Microsoft’s Journey: Solving Cloud Reliability With Software

1 comment


David Gauthier is director of data center architecture for Microsoft Global Foundation Services. He is responsible for the technical direction and reliability of the integrated infrastructure architectures of Microsoft’s global data center footprint. 

Traditional vs. Cloud-Scale

As people around the world entrust ever-increasing amounts of their digital lives to the cloud, the need for online services to operate continuously— regardless of physical failures—becomes imperative. As my colleague David Bills discussed in the first installment of this series, cloud service providers need to move beyond traditional reliance on complex hardware redundancy schemes and instead focus on developing more intelligent software that can monitor, anticipate, and efficiently manage the failure of physical infrastructures. When service availability is engineered in more resilient software, there is greater opportunity to materially rethink how the physical data center is engineered.

Until 2008, like much of the industry, Microsoft followed a traditional enterprise IT approach to data center design and operation—delivering highly available hardware through multiple levels of redundancy. This allowed software developers to count on that hardware always being available, or as near as such that active redundant copies of data were only thought of as disaster recovery. By relying on hardware availability, we enabled the development of brittle software. While we had our fair share of hardware failures and human errors under this early model, we still successfully delivered highly available services. However, as we grew significantly to what we term cloud-scale, we quickly saw that the level of investment and complexity required to stay this course was quickly going to be untenable. We also recognized that brittle software could cause much more significant outages than hardware.

Compile Code, Compile Availability

The cloud-scale data centers we operate today still require a lot of hardware, but software has become the key driver of service availability. In some cases, it significantly reduces the need for physical redundancy. By solving the availability equation in software, we can look at every aspect of the physical environment—from the central processing unit (CPU) to the building itself — as a systems integration and optimization exercise. Through software development tools and workload placement engines, we can ‘compile’ a data center availability solution much faster than we can install physically redundant hardware. This shifting of mindset rapidly creates compounding improvements in reliability, scalability, efficiency, and sustainability across our cloud portfolio.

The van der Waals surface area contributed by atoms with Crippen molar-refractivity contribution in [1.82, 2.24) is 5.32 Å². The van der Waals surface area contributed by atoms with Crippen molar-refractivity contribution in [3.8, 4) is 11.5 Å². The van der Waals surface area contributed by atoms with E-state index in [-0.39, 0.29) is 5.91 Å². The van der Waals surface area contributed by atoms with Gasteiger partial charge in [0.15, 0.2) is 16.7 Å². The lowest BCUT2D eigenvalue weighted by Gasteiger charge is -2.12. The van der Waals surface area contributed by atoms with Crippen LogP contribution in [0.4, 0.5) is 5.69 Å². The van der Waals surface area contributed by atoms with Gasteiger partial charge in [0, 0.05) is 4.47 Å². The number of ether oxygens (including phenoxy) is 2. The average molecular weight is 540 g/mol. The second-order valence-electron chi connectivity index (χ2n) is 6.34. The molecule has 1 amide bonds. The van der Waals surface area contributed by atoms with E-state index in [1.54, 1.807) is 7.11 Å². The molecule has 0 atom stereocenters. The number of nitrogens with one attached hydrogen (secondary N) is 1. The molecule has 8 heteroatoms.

In our data centers, we have embraced the fact that no amount of money will abate hardware failures or human errors. As such service availability must be engineered at the software layer. No matter what happens, the application or service should gracefully fail over to another cluster or data center while maintaining the customer’s experience. These failures are anticipated as regular operating conditions for the service and are not a reason to wake up the CIO at 2 am.

This approach has led us to accept measured risks in our environment and to delete significant portions of our redundant infrastructure. We are running elevated supply temperatures and have foregone chillers in all but one of our facilities since 2009, resulting in a tremendous reduction of water usage (averaging 1 percent of what traditional data centers use) and significant energy savings (averaging a 50 percent savings). We have also been operating tens of thousands of servers without backup generators since 2009 with no impact to user experience even though outages have occurred.  By optimizing the size of our application clusters against uncorrelated failure domains in the physical world, we’ve implemented a fail-small topology that allows us to compartmentalize failure and maintenance impacts.

Pages: 1 2

Add Your Comments

  • (will not be published)

One Comment